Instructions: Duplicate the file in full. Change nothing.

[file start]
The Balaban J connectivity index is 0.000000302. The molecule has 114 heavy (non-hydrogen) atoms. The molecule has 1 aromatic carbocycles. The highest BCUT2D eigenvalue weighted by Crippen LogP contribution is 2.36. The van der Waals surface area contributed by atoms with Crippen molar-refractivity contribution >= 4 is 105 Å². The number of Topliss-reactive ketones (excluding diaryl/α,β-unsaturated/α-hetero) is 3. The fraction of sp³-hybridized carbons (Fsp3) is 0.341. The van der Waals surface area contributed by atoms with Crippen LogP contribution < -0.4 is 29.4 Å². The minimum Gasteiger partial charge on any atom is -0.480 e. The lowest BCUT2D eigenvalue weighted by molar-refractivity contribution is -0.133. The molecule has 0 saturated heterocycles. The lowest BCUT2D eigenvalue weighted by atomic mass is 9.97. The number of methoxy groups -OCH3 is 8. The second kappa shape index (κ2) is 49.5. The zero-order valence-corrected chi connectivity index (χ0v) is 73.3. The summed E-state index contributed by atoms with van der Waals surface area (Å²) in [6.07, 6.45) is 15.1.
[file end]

The Balaban J connectivity index is 0.000000302. The molecule has 114 heavy (non-hydrogen) atoms. The molecule has 1 aromatic carbocycles. The highest BCUT2D eigenvalue weighted by Crippen LogP contribution is 2.36. The van der Waals surface area contributed by atoms with Crippen molar-refractivity contribution >= 4 is 105 Å². The number of Topliss-reactive ketones (excluding diaryl/α,β-unsaturated/α-hetero) is 3. The fraction of sp³-hybridized carbons (Fsp3) is 0.341. The van der Waals surface area contributed by atoms with Crippen LogP contribution < -0.4 is 29.4 Å². The minimum Gasteiger partial charge on any atom is -0.480 e. The lowest BCUT2D eigenvalue weighted by molar-refractivity contribution is -0.133. The molecule has 0 saturated heterocycles. The lowest BCUT2D eigenvalue weighted by atomic mass is 9.97. The number of methoxy groups -OCH3 is 8. The second kappa shape index (κ2) is 49.5. The zero-order valence-corrected chi connectivity index (χ0v) is 73.3. The summed E-state index contributed by atoms with van der Waals surface area (Å²) in [6.07, 6.45) is 15.1.